The Correct Usage Of The Verb After “Either” In A Sentence
The usage of the verb after the word “either” in a sentence has often raised questions regarding correct grammar. It is important to understand that “either” is a singular pronoun, and thus, the verb that follows it should also be singular.
However, there has been some debate on this matter, with differing opinions on what form is considered correct. This article aims to examine both sides of the argument and provide clarity on the issue.
“Either” Is Singular, So Should The Verb Be
According to traditional grammar rules, since “either” is singular, it follows that the verb used should also be singular. This reasoning is based on the understanding that “either” refers to one or the other of two people or things.
Therefore, phrases such as “either of you has” would be considered grammatically correct.
Debate: “Either Of You Has” Vs “Either Of You Have”
While the singular form seems logical, there are those who argue that the plural form of the verb should be used after “either.” They claim that since “either” can refer to two people or things, it is acceptable to use the plural verb form. Thus, the phrase “either of you have” is considered by some to be an acceptable alternative.
Examples: “Either Of You Has” Vs “Either Of You Have”
- Either of you has the key to the car. (singular form)
- Either of you have the keys to the car.
Both examples convey the same meaning, but the choice of verb form may depend on personal preference or the context in which the sentence is used. It is important to note that both forms are widely used and accepted in everyday language.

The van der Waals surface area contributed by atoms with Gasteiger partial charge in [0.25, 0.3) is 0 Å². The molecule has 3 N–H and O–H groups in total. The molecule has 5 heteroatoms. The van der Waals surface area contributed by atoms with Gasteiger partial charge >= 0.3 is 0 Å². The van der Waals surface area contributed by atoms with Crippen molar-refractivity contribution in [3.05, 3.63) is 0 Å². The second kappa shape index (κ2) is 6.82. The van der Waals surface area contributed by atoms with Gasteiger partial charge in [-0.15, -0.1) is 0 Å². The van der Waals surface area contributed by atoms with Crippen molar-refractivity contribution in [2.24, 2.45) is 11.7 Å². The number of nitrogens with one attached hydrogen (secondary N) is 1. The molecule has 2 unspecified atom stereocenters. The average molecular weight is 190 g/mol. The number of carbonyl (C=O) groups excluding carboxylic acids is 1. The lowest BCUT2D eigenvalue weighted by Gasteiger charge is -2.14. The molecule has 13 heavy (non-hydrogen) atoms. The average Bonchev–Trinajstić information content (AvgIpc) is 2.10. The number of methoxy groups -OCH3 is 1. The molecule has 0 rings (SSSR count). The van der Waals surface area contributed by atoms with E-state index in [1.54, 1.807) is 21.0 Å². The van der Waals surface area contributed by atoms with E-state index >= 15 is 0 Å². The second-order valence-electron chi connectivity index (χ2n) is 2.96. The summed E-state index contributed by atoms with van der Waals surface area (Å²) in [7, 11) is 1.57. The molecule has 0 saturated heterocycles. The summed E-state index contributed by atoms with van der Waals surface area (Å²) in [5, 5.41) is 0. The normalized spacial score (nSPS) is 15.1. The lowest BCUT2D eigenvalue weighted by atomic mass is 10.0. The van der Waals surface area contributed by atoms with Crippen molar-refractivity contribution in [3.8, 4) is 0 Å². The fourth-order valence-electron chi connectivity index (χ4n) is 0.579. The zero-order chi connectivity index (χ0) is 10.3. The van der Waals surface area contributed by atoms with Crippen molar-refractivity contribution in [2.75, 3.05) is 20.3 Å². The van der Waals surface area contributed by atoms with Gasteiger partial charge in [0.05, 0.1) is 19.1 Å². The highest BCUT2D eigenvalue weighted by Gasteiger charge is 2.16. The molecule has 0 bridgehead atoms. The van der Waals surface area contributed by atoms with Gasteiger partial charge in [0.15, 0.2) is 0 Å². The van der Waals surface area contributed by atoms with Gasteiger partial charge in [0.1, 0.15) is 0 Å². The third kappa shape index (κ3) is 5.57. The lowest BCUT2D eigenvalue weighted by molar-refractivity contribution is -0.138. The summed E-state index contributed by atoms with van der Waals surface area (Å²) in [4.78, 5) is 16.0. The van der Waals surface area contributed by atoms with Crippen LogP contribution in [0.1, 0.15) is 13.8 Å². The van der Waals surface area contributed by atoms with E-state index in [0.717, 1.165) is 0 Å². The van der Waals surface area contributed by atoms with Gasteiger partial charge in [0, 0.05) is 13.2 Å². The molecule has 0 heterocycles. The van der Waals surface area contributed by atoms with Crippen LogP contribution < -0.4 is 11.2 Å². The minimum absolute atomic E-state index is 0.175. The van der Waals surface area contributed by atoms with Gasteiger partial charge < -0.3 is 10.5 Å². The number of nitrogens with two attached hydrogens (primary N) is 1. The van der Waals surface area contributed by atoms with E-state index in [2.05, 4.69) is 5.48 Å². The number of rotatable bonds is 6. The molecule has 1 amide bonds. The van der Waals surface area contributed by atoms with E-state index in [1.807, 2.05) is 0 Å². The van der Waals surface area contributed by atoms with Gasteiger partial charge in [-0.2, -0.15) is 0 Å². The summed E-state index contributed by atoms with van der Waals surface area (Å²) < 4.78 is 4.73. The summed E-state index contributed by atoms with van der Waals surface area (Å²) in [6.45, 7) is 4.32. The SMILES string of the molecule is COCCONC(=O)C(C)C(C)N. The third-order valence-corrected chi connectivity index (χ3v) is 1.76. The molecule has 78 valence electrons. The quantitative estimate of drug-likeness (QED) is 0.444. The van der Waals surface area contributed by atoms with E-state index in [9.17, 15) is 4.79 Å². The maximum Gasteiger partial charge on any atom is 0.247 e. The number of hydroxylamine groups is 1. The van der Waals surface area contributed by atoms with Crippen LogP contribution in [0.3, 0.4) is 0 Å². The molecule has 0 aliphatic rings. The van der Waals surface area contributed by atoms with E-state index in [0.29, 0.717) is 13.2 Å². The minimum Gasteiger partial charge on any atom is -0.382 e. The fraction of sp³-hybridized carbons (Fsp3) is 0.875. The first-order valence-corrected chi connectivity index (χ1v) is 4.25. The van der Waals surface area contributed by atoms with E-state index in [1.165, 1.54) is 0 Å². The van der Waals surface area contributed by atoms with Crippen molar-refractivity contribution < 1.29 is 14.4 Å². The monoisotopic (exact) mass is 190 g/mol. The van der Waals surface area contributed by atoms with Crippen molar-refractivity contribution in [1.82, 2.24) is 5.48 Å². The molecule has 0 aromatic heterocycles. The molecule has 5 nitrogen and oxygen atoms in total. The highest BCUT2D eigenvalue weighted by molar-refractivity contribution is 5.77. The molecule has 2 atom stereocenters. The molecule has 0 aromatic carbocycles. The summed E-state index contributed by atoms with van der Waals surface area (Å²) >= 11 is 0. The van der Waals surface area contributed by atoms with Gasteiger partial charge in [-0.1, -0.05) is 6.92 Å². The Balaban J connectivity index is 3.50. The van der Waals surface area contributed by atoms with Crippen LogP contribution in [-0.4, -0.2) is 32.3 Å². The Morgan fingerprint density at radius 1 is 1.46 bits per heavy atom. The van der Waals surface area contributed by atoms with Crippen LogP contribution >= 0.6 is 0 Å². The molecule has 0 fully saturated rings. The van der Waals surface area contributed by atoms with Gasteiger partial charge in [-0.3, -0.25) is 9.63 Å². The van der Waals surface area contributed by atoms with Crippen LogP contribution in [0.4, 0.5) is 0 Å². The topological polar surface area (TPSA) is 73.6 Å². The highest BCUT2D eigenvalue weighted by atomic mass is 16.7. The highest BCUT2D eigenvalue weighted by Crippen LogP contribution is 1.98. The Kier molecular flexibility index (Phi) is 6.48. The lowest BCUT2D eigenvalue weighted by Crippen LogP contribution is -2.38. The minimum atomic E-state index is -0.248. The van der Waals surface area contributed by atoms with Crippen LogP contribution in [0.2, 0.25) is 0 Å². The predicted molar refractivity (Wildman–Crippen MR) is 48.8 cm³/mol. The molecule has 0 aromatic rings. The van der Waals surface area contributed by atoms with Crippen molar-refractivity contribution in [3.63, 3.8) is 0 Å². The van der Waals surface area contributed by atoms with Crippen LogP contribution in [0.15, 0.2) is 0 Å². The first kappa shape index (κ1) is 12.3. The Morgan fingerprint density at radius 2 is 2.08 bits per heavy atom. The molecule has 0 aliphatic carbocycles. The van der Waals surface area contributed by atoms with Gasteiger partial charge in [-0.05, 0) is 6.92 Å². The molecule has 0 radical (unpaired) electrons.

Making The Choice: Case-By-Case Basis And Personal Preference
Determining whether to use the singular or plural form of the verb after “either” should be based on a case-by-case basis and personal preference. Consider the subject of the sentence and the intended meaning.
If the subject is singular, it may be more appropriate to use the singular form of the verb. However, if the subject is plural or can refer to multiple individuals, the plural form may be more suitable.
Wide Usage And Acceptance Of Both Forms
Despite the debate surrounding the correct usage, both “either of you has” and “either of you have” are widely used and accepted forms in modern English. Language is constantly evolving, and grammar rules may vary based on regional or cultural differences.
Therefore, it is crucial to understand that both forms are considered valid and may depend on the context or personal preference of the speaker or writer.
“Either Of You Have” As The More Commonly Used Form
According to the Google Ngram Viewer, a tool that analyzes the frequency of word usage in books over time, the phrase “either of you have” appears to be more commonly used compared to “either of you has.” However, it is essential to note that the popularity of a particular phrase may vary depending on the context and regional preferences.
Choose Based On Personal Comfort
In conclusion, when determining the correct usage of the verb after “either” in a sentence, it is crucial to consider personal comfort and the intended meaning of the sentence. Both “either of you has” and “either of you have” are acceptable forms, and the choice should be made on a case-by-case basis.
Grammar rules can provide guidance, but ultimately, the decision should be based on what sounds natural and flows smoothly within the context of the sentence.